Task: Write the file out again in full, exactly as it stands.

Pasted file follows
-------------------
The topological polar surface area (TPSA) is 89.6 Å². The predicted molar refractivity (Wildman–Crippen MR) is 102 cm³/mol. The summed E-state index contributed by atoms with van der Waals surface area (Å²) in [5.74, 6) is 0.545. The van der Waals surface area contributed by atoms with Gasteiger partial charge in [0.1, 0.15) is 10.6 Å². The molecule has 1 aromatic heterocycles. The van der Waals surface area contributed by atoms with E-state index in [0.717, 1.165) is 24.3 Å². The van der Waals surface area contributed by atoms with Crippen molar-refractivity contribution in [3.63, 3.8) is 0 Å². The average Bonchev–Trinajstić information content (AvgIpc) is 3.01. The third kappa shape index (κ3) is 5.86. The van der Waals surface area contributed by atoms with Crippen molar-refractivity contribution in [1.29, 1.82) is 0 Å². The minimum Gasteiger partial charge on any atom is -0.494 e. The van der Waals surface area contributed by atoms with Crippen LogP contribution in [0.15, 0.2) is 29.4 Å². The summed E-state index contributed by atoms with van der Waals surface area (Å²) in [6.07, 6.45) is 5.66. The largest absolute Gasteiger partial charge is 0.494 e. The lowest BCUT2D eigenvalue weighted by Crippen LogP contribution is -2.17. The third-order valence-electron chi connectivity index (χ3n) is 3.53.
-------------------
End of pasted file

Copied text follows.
The topological polar surface area (TPSA) is 89.6 Å². The predicted molar refractivity (Wildman–Crippen MR) is 102 cm³/mol. The summed E-state index contributed by atoms with van der Waals surface area (Å²) in [5.74, 6) is 0.545. The van der Waals surface area contributed by atoms with Gasteiger partial charge in [0.1, 0.15) is 10.6 Å². The molecule has 1 aromatic heterocycles. The van der Waals surface area contributed by atoms with E-state index in [0.717, 1.165) is 24.3 Å². The van der Waals surface area contributed by atoms with Crippen molar-refractivity contribution in [3.63, 3.8) is 0 Å². The average Bonchev–Trinajstić information content (AvgIpc) is 3.01. The third kappa shape index (κ3) is 5.86. The van der Waals surface area contributed by atoms with Crippen molar-refractivity contribution in [1.29, 1.82) is 0 Å². The minimum Gasteiger partial charge on any atom is -0.494 e. The van der Waals surface area contributed by atoms with Crippen LogP contribution in [0.15, 0.2) is 29.4 Å². The summed E-state index contributed by atoms with van der Waals surface area (Å²) in [6.07, 6.45) is 5.66. The largest absolute Gasteiger partial charge is 0.494 e. The lowest BCUT2D eigenvalue weighted by Crippen LogP contribution is -2.17. The third-order valence-electron chi connectivity index (χ3n) is 3.53.